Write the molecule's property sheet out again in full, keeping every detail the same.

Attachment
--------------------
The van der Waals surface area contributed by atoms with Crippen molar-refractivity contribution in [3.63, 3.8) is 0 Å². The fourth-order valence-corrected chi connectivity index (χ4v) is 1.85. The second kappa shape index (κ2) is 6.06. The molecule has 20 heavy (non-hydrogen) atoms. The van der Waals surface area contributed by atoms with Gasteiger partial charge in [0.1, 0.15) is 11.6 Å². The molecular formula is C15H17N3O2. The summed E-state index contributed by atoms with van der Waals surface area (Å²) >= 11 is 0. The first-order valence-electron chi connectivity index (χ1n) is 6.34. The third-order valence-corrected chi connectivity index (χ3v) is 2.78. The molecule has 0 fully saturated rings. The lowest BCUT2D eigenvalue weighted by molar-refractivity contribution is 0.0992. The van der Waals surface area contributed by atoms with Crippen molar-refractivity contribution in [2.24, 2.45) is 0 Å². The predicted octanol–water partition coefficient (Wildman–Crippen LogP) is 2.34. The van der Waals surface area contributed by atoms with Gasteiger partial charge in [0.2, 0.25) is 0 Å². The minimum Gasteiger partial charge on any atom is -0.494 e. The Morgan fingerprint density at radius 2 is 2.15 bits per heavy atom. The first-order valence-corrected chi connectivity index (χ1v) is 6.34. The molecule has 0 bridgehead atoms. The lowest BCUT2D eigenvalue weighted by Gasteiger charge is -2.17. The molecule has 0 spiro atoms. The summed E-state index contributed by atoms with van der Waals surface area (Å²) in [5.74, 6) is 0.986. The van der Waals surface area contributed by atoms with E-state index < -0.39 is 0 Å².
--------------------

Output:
The van der Waals surface area contributed by atoms with Crippen molar-refractivity contribution in [3.63, 3.8) is 0 Å². The fourth-order valence-corrected chi connectivity index (χ4v) is 1.85. The second kappa shape index (κ2) is 6.06. The molecule has 20 heavy (non-hydrogen) atoms. The van der Waals surface area contributed by atoms with Gasteiger partial charge in [0.1, 0.15) is 11.6 Å². The molecular formula is C15H17N3O2. The summed E-state index contributed by atoms with van der Waals surface area (Å²) >= 11 is 0. The first-order valence-electron chi connectivity index (χ1n) is 6.34. The third-order valence-corrected chi connectivity index (χ3v) is 2.78. The molecule has 0 fully saturated rings. The lowest BCUT2D eigenvalue weighted by molar-refractivity contribution is 0.0992. The van der Waals surface area contributed by atoms with Crippen molar-refractivity contribution in [2.24, 2.45) is 0 Å². The predicted octanol–water partition coefficient (Wildman–Crippen LogP) is 2.34. The van der Waals surface area contributed by atoms with Gasteiger partial charge in [0.2, 0.25) is 0 Å². The minimum Gasteiger partial charge on any atom is -0.494 e. The Morgan fingerprint density at radius 2 is 2.15 bits per heavy atom. The first-order valence-corrected chi connectivity index (χ1v) is 6.34. The molecule has 0 bridgehead atoms. The lowest BCUT2D eigenvalue weighted by Gasteiger charge is -2.17. The molecule has 0 spiro atoms. The summed E-state index contributed by atoms with van der Waals surface area (Å²) in [5.74, 6) is 0.986. The van der Waals surface area contributed by atoms with E-state index < -0.39 is 0 Å².